Our impression is that the most simple language we can possibly command, if well understood by the speaker, in public preaching, is by far more suitable and instructive, and to our ear, it is the most eloquent and forcible. None but coxcombs, and vain, conceited fops, will strain to use terms in public speaking which they imagine their hearers do not generally understand.

While on this subject, the reader will permit us to say, that there are many disagreeable faults into which preachers are very liable to fall, such as speaking with a sing-song tone, or with affection, an unusual key, with unbecoming and awkward gestures which a little care on their part with some occasional hints from faithful brethren, would serve greatly to relieve them from, and render them far more acceptable and pleasant to their hearers. But we have pursued this part of our subject as far perhaps as is profitable at this time, especially as we are conscious that the writer has very many faults to correct in himself, as well as to point out in his brethren.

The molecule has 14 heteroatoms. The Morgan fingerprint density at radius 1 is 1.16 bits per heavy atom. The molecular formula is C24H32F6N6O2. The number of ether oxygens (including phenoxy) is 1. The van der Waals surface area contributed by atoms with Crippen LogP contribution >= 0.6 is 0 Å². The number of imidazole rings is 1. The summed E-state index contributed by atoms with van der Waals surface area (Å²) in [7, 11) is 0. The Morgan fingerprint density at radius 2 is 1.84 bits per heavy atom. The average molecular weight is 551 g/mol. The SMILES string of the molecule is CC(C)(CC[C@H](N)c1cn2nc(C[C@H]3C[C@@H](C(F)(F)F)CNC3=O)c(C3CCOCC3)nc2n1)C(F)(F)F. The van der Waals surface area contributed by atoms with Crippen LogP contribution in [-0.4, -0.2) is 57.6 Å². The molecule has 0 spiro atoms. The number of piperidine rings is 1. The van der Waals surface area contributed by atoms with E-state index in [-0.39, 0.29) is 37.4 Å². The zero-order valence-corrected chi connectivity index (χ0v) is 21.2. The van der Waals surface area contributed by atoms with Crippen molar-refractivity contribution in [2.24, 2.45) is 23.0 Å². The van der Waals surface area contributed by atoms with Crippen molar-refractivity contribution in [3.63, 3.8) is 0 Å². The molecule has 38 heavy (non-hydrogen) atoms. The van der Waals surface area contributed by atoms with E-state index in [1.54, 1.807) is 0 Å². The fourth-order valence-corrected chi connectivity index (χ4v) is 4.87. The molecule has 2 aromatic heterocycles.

The improvements suggested can be acquired without money, or exemption from labor. We know a precious brother who has attained a high elevation in literature without the aid of schools, or exemption from labor. He told us that he had often carried a book in his bosom when ploughing, and while his team were resting, he would employ the moments in study until he had acquired the education which he now finds of priceless value to him as a minister of Jesus. There are many other important requisitions for a preacher of the Gospel, which we have not time nor space to dwell upon in this article; and our remarks on the duty of the church to the preachers of the Word, must also be deferred for the present.